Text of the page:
Captured by my iPhone: a big bowl of rich homemade chicken stock, lots of chopped spinach, cheese-filled tortellini, and tiny herbed chicken meatballs. A little something to help chase our colds away.
We’ve been a little preoccupied over the last several days with the arrival of our new (book) baby. On top of our usual routine of work and preschool and writing and life, we’ve been scheduling travel arrangements and promotional appearances, and discussing exciting new projects. It’s all been a bit of a whirlwind.
We’ve seen the book in person now, displayed on store shelves around NYC, and friends across the miles are sharing photos of their copies as they receive them. Likewise, reviews are starting to come in, and I think I can speak for both of us when I say we are truly surprised and humbled at how well it has been received. THANK YOU.
Mike was a guest on Heritage Radio yesterday, so I stayed home with the kids. I had hoped to put together a simple chicken and sausage gumbo for dinner, but the little ones had other plans. With no time to make a proper roux, I scrapped that idea, and decided instead to do a sort of one-pot creole chicken dish, incorporating the ingredients I had planned to put in my gumbo, plus adding a blend of spices (garlic, paprika, thyme, cayenne, and oregano) and a can of tomatoes, and cooking the rice along with everything else.
I kept the heat on the mild side, thinking Julian and Mira would be eating with us, but they were too worn out from our big day to partake. Instead, Mike and I curled up on the couch after putting them down for the night, and ate with bowls on our laps and wine glasses at our sides while marveling at how very weird and wonderful our lives have become. I never would have dreamed we’d be where we are right now.
Mike has added a couple of new pages to adashofbitters.com, one for the book, and another for events and signings. We’ve also got a Facebook page, and I’ve created a board on Pinterest to keep track of news, reviews, and all things Shrubs. And there are giveaways!
Whew. Again, who’da thunk it?
I usually cook in a more improvisational style, but with Julian starting preschool and the resulting change in our schedules, I’ve been relying more and more on recipes from trusted sources. While I sometimes miss getting creative in the kitchen, I have to admit that it’s nice to have a small rotation of meals that either Mike or I can start or finish, and it’s so nice to know that we can all eat the same dinner, even if we do so in shifts.
Last night’s dinner came to us from Bon Appétit – and while I don’t know if I’d agree that it’s “the Greatest Recipe of All Time,” this one-pot dish of meatballs and string beans was pretty darned inspired, and a great use of the green beans and heirloom sauce tomatoes we got in this week’s CSA box. Mike and I ate ours with the suggested crusty bread, while the kids enjoyed theirs with a little lightly sauced pasta. We all loved it.
On Wednesday night, Mike headed into the city for a swanky booze event, but dinner for me and the kids was ready when I got home from work, thanks to our trusty crock pot. We’ve been collecting slow cooker recipes on Pinterest, and this Slow-Cooker Curried Lentils With Chicken and Potatoes from Real Simple did not disappoint. It was so good, in fact, that the kids ate two bowls apiece.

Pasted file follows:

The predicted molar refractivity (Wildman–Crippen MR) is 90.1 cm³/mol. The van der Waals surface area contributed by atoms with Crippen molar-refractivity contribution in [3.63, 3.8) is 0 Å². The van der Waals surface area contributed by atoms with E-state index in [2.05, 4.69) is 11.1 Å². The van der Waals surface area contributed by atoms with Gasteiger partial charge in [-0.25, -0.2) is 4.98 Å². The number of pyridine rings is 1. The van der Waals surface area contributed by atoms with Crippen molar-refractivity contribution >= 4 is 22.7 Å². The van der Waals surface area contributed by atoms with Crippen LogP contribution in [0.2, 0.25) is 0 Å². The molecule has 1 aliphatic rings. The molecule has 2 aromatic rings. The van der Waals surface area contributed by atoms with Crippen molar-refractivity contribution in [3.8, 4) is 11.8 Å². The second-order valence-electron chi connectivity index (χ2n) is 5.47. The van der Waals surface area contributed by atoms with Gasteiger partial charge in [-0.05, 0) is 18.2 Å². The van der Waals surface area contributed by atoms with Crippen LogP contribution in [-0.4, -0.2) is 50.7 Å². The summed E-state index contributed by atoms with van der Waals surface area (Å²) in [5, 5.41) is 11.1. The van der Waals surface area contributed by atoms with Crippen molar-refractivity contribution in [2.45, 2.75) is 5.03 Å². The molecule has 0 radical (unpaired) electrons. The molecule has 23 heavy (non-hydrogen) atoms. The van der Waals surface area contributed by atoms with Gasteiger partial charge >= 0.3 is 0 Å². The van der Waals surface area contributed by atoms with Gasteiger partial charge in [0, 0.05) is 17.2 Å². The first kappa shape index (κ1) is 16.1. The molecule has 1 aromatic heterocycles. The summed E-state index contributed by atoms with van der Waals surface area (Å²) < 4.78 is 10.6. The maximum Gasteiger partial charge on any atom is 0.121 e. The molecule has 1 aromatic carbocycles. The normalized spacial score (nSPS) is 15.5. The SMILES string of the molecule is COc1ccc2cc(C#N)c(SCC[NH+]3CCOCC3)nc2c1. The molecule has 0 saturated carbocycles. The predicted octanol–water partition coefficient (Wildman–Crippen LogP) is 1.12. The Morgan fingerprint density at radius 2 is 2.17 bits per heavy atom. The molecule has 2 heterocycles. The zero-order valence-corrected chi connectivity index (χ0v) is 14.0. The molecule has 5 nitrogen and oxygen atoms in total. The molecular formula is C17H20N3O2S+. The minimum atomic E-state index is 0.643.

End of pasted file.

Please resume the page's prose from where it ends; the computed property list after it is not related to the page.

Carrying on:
I’ll be back in the kitchen this weekend, and flexing my long-neglected baking muscles for a certain little guy who is turning THREE this Sunday. I can hardly believe how quickly the time has gone.
I am delighted to be featured in the first installment of The Sabzi Questionnaire! Check it out – and thanks, Sara!
The last few weeks have been… something. We’ve got the excitement of Julian’s entry into preschool, plus the countdown to the arrival of our newest “baby”, but also the stress of health concerns and a really difficult sleep regression. There’s a lot on our plates right now, and we are trying to manage it all by creating new schedules and building even more structure into our daily routines. I’ve always been a list-maker and meal planner, but now that I’m packing lunches for Julian, Mike, and myself as well as coming up with our weekly dinners, it’s critical.
Despite the heat, I find that I’ve been turning more and more to comfort food, to old, reliable dishes that I know I can get together with a minimum of fuss or mess, in a short amount of time on work/school nights. One-pot/one-pan meals are also key, and that’s where this savory bread pudding comes in. While there were multiple steps in the assembly (cooking the sausage, sauteing the chard), I cooked everything in the same iron skillet, which simplified cleanup. Here’s what I did:
I took about a pound of sweet Italian sausage out of its casing, and browned the crumbled sausage in the iron skillet with a pinch of red chile flakes. While that cooked, I mixed up a custard of half a dozen eggs, a cup each of whole milk and buttermilk, salt, pepper, and a pinch of Colman’s mustard powder. I added about 4 cups of cubed semolina bread to the custard and let it sit. When my sausage was done, I removed it with a slotted spoon and added it to the bowl with the soaking bread. My stemmed and torn chard leaves went into the iron skillet with a pinch of salt, and I cooked them in the rendered sausage fat until soft and wilted. While they cooked, I grated cheese – about a cup each of cheddar and a random hunk of an Alpine-style wheel that had been lurking in the cheese drawer. When the chard was ready, I squeezed out as much of the liquid as possible before transferring the leaves to the bread/sausage/custard bowl. I discarded the liquid left in the pan. I mixed the grated cheeses into the bread mixture, then tipped everything back into the iron skillet, grating a little extra cheese on top. It baked in a 400 degree oven for about 30-40 minutes. And it was so good.